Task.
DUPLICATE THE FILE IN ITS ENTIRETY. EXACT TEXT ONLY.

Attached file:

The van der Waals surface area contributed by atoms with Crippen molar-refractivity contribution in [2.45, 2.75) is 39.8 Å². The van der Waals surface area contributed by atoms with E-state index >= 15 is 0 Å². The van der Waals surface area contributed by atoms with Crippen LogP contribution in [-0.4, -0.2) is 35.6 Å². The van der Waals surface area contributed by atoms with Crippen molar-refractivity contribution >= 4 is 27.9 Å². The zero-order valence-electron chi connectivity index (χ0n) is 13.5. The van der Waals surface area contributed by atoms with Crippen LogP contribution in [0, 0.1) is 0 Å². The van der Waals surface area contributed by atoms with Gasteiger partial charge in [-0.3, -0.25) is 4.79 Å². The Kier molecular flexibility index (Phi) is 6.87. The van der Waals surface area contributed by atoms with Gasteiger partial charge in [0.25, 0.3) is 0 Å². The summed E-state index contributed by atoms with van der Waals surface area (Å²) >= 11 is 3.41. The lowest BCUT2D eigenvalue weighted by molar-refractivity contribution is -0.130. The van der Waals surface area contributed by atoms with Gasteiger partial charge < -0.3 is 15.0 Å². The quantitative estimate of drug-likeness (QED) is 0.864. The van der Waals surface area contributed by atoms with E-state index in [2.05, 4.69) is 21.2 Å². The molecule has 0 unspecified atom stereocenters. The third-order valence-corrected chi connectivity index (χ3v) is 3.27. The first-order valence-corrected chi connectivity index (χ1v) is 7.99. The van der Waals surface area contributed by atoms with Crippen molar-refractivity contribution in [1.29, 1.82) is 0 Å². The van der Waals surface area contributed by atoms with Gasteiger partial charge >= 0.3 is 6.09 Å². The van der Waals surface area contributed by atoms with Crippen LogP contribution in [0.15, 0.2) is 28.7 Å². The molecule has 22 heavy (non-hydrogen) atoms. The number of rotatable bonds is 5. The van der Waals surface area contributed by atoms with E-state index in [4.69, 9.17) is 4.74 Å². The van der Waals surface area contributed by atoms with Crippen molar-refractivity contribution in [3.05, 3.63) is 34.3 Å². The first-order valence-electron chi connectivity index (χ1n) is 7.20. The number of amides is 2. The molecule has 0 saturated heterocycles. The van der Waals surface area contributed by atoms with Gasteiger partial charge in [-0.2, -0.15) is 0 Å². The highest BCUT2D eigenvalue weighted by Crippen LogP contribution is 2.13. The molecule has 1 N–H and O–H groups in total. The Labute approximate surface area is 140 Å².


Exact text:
The van der Waals surface area contributed by atoms with Crippen molar-refractivity contribution in [2.45, 2.75) is 39.8 Å². The van der Waals surface area contributed by atoms with E-state index >= 15 is 0 Å². The van der Waals surface area contributed by atoms with Crippen LogP contribution in [-0.4, -0.2) is 35.6 Å². The van der Waals surface area contributed by atoms with Crippen molar-refractivity contribution >= 4 is 27.9 Å². The zero-order valence-electron chi connectivity index (χ0n) is 13.5. The van der Waals surface area contributed by atoms with Crippen LogP contribution in [0, 0.1) is 0 Å². The van der Waals surface area contributed by atoms with Gasteiger partial charge in [-0.3, -0.25) is 4.79 Å². The Kier molecular flexibility index (Phi) is 6.87. The van der Waals surface area contributed by atoms with Gasteiger partial charge in [0.25, 0.3) is 0 Å². The summed E-state index contributed by atoms with van der Waals surface area (Å²) >= 11 is 3.41. The lowest BCUT2D eigenvalue weighted by molar-refractivity contribution is -0.130. The van der Waals surface area contributed by atoms with Gasteiger partial charge < -0.3 is 15.0 Å². The quantitative estimate of drug-likeness (QED) is 0.864. The van der Waals surface area contributed by atoms with E-state index in [2.05, 4.69) is 21.2 Å². The molecule has 0 unspecified atom stereocenters. The third-order valence-corrected chi connectivity index (χ3v) is 3.27. The first-order valence-corrected chi connectivity index (χ1v) is 7.99. The van der Waals surface area contributed by atoms with Crippen molar-refractivity contribution in [1.29, 1.82) is 0 Å². The van der Waals surface area contributed by atoms with Gasteiger partial charge >= 0.3 is 6.09 Å². The van der Waals surface area contributed by atoms with Crippen LogP contribution in [0.15, 0.2) is 28.7 Å². The molecule has 22 heavy (non-hydrogen) atoms. The number of rotatable bonds is 5. The van der Waals surface area contributed by atoms with E-state index in [4.69, 9.17) is 4.74 Å². The van der Waals surface area contributed by atoms with Crippen molar-refractivity contribution in [3.05, 3.63) is 34.3 Å². The first-order valence-electron chi connectivity index (χ1n) is 7.20. The number of amides is 2. The molecule has 0 saturated heterocycles. The van der Waals surface area contributed by atoms with Gasteiger partial charge in [-0.2, -0.15) is 0 Å². The highest BCUT2D eigenvalue weighted by Crippen LogP contribution is 2.13. The molecule has 1 N–H and O–H groups in total. The Labute approximate surface area is 140 Å².